|TTP fighters train in South Waziristan|
According to the Reuters account, the group of three senior tribal journalists met with Shamim Mahsud, the "deputy commander" of the TTP at his secret base in the mountains close to the border with Afghanistan.
According to an updated report by Ishtiaq Mahsud of AP, the reporters had been invited to meet with Hakimullah Mahsud, leader of the TTP, but he had cancelled, with his aides saying he had had to meet a delegation of Afghan Taliban elders who had arrived from across the border. This report again refers to and quotes from Shamim Mahsud, now calling him the "operational commander" of the TTP.
But a third report, from Sailab Mehsud in the Dawn newspaper, differs yet again. This says that the journalists met with Shamim Mahsud, who Sailab describes (correctly) as "the key operational commander and chief of Laddah sub-division chapter of TTP". However, he adds that "The journalists were invited to meet commander Waliur Rehman, Emir of South Waziristan Taliban, but he was busy in meetings with some Taliban delegations from Afghanistan and other areas of Pakistan. Then they had to meet Shamim Mehsud."
Confused? You should be. There is a big difference between meeting Hakimullah in South Waziristan and meeting Waliur Rahman.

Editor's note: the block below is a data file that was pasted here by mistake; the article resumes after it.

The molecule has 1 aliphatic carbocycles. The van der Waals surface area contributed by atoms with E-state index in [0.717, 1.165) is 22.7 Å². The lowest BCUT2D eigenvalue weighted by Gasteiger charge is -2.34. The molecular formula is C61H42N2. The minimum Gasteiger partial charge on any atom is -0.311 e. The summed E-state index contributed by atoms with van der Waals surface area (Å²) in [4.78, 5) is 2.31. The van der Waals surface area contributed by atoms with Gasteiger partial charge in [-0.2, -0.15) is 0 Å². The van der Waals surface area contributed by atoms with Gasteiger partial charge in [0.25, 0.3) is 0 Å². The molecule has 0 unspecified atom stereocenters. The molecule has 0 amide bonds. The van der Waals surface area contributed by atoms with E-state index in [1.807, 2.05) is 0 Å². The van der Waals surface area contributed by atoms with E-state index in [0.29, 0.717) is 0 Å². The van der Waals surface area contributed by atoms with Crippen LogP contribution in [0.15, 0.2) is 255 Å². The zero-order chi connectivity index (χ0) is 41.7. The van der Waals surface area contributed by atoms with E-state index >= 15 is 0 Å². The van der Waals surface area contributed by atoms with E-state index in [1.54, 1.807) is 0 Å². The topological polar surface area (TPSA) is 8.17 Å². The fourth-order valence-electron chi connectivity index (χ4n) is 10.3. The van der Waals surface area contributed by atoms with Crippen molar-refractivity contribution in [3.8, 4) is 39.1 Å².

It may help to know that Shamim Mahsud and Waliur Rahman, his emir, are not exactly close to Hakimullah Mahsud and the rest of the leadership of the TTP. For a time there was a blood feud between Shamim and Qari Hussein, Hakimullah's deputy, over who had the right to train suicide bombers. You can read more about that in an interesting article published by the FATA Research Centre. The fact that Shamim seems to have facilitated this unusual trip for journalists is significant, simply for this fact alone. It suggests that Shamim is attempting to reassert Waliur Rahman's claim to leadership of the TTP, perhaps because the South Waziristan faction of the group has been excluded from peace talks rumoured to have been held recently with the government.
Either way, perhaps our main foreign news agencies, on whom we rely for important information, can try a little harder to get basic information right first time.